News - Holden Commodore ute
VE Ute confirmed for US, but not as a Chev
Stateside ute: What a Chevrolet-badged VE Ute could have looked like. Digital image: Chris Harris.
GM dashes reborn El Camino (and Crewman) hopes as Holden says VE Ute is export-ready
29 August 2007
HOLDEN has confirmed that its all-new VE Ute is ready for export to left-hand drive markets, including the United States, but General Motors' global product chief Bob Lutz has quashed hopes it could become the latter-day replacement for the Chevrolet El Camino.
According to gminsidenews.com, in response to a member's emailed suggestion that the Ute should adopt more of a Chevrolet look if it is sold in the US, GM's global vice-chairman of product development and GM North America chairman Bob Lutz said: "Well, that's what we want to do, but it won't be a Chevrolet."
An announcement is due within the next 12 months and the latest betting is the VE Ute will carry either Pontiac or GMC badges in the US, in an arrangement that would see the VE Ute follow the VE sedan on sale in the US.
In an unpreceded export deal, up to 50,000 modified VE Commodore SS sedans will be sold in the US annually as the 2008 Pontiac G8 sedan from early next year.
Holden revealed with great fanfare its first G8 prototype in June, and GoAuto reader Jesse White has snapped what appears to be a near-final production version of the Holden-built G8 - the first example of the Holden-designed global rear-wheel drive large-car architecture (dubbed Zeta) to be exported outside Australia - on Melbourne roads wearing a Pontiac grille and spoiler, but with 17-inch Holden wheels.
GM Holden’s new chairman and managing director Chris Gubbey revealed at the VE Ute’s reveal last week that LHD prototypes were being assessed in the US.
However, he stopped short of confirming that an export deal, which could result in G8-style export numbers, was being negotiated with GM North America.
“No, it’s certainly not a done deal (but) we have got prototypes (in the US) and they are reviewing the vehicle,” he said.
“They have been very excited about it... the guys over in the US have been really excited about the design. They have to now balance up whether that fits the demographics and the segmentation of their own markets – but we’re hopeful.”
Much of the ute’s LHD conversion work was done as part of Holden’s export deal with Pontiac, as well as with the Buick Park Avenue, a development of the WM Statesman/Caprice to be built in LHD guise in China.
Besides reconfiguring the steering wheel and related controls, the VE Ute has the fuel tank forward of the rear axle and meets all the safety regulations necessary for US market certification.
This is despite the fact that the VE ute is unavailable, for the time being, with either side or curtain airbags – an omission, according to Holden, that relates to packaging issues such as having enough space for curtain airbag deployment.
“We put in a lot of effort with ultra-high-strength steel in the B-pillars, a lot of extra crossmembers … so within the normal safety limits of the cars over the safety belt, we have done a lot of testing... and the results have been promising,” Mr Gubbey said.
Holden engineering director Tony Hyde added that the wall separating the cabin and cargo area also provides additional protection from side-impact intrusion.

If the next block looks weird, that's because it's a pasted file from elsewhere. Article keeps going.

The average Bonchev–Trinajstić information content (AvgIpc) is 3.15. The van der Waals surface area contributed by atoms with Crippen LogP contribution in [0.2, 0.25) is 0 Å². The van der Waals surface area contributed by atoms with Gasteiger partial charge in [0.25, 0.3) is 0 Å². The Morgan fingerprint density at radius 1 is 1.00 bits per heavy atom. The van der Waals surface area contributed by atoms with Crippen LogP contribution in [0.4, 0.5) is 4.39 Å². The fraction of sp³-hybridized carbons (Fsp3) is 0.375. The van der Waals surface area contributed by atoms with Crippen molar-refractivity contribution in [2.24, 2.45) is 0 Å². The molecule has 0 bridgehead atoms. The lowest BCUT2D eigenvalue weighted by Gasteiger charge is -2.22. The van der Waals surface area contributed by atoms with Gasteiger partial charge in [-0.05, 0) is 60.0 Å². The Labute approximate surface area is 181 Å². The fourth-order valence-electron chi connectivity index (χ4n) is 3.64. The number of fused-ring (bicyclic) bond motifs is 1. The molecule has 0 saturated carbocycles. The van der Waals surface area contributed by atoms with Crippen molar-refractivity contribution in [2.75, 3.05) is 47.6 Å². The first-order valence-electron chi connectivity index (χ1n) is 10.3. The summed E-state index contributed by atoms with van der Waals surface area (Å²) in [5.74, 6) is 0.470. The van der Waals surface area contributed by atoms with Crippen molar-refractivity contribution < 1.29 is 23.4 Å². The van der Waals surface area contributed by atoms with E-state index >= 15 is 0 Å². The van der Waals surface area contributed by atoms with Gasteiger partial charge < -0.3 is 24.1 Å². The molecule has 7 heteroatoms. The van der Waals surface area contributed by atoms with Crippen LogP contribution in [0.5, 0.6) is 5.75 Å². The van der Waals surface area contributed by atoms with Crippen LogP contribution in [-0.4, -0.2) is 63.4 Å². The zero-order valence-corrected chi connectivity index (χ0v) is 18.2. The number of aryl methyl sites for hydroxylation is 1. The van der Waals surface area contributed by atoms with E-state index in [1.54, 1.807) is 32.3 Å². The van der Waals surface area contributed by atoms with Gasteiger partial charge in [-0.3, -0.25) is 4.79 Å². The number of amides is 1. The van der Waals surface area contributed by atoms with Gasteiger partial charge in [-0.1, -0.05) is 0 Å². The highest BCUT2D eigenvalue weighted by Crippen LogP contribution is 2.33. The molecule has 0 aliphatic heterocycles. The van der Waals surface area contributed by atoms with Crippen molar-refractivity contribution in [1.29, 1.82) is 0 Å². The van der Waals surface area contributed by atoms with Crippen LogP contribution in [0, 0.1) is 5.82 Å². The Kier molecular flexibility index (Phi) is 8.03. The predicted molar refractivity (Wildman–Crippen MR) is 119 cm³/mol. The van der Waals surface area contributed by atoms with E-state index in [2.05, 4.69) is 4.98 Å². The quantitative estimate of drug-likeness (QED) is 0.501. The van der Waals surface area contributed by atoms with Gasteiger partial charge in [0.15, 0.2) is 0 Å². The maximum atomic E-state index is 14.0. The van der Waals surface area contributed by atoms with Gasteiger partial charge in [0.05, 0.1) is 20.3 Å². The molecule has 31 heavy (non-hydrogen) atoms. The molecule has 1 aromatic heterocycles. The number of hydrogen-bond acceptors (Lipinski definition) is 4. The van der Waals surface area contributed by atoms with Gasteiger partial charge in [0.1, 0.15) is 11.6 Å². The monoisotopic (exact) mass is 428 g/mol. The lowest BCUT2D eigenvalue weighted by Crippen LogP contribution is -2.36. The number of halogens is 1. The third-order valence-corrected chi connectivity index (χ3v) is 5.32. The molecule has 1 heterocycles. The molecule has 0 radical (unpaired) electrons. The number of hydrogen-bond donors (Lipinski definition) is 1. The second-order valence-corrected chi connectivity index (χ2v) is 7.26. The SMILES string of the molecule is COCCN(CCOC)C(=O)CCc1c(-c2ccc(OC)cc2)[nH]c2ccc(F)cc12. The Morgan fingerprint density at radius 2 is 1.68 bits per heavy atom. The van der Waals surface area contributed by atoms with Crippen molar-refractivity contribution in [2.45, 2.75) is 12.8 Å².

Left: Holden's Pontiac G8, on the road in production trim. Pic: Jesse White.
While the chief engineer would not reveal when side and curtain airbags would arrive, he indicated that they may still be some time off – certainly not before the VE ute’s first facelift, which is due next year.
“We’re working on it,” Mr Hyde said. “It doesn’t mean that it can’t be done.”
Holden’s domestic and export focus with the new ute is solely on rear-wheel drive pick-up configurations, with management also confirming last week that four-door dual-cab, one-tonne and AWD versions of the VE Ute will not be forthcoming – in either RHD or LHD guise.
“I can assure you there will be no One-Tonner or Crewman,” said Mr Hyde. “We’ve been there and we can’t make any money out of it and nobody wanted to buy it. This is why we got out of the business.
“Besides, we don’t want anything different going down the line at the plant. We want all the cars to have the same front and rear suspension.”
For the first time, the ute can go down the same main body line as the sedan, adding significant efficiencies to the manufacturing process.
“Even if marketing wanted it, we’ve run out of puff – in terms of engineering resources and how much money it costs,” Mr Hyde added. “The good times have long gone, from the point of view of sitting around on mountains of cash and wondering what to do with it... so it’s just not going to happen.
“Whatever happens in the future is because of the global effort.”
Mr Gubbey added that Holden had looked “at all potential variants, but at the moment what we basically see on the market is what is carrying the vehicle”.
“It’s a matter of weighing in (the extra investment) against how the vehicle will sell in the marketplace, and what the customer feedback is,” he said.
On the subject of powertrains, Mr Hyde said a diesel engine was “not on the agenda at the moment”.
“It is always something that we are researching – the alternative powertrains that we could put into the vehicle,” he said.
“It is a very expensive exercise at the moment... certainly in terms of what the customer wants to see in a ute, we are still sticking with V6 and V8 engines.
“But... we will continually look at the marketplace, and continually research what’s the right powertrain for our product.”
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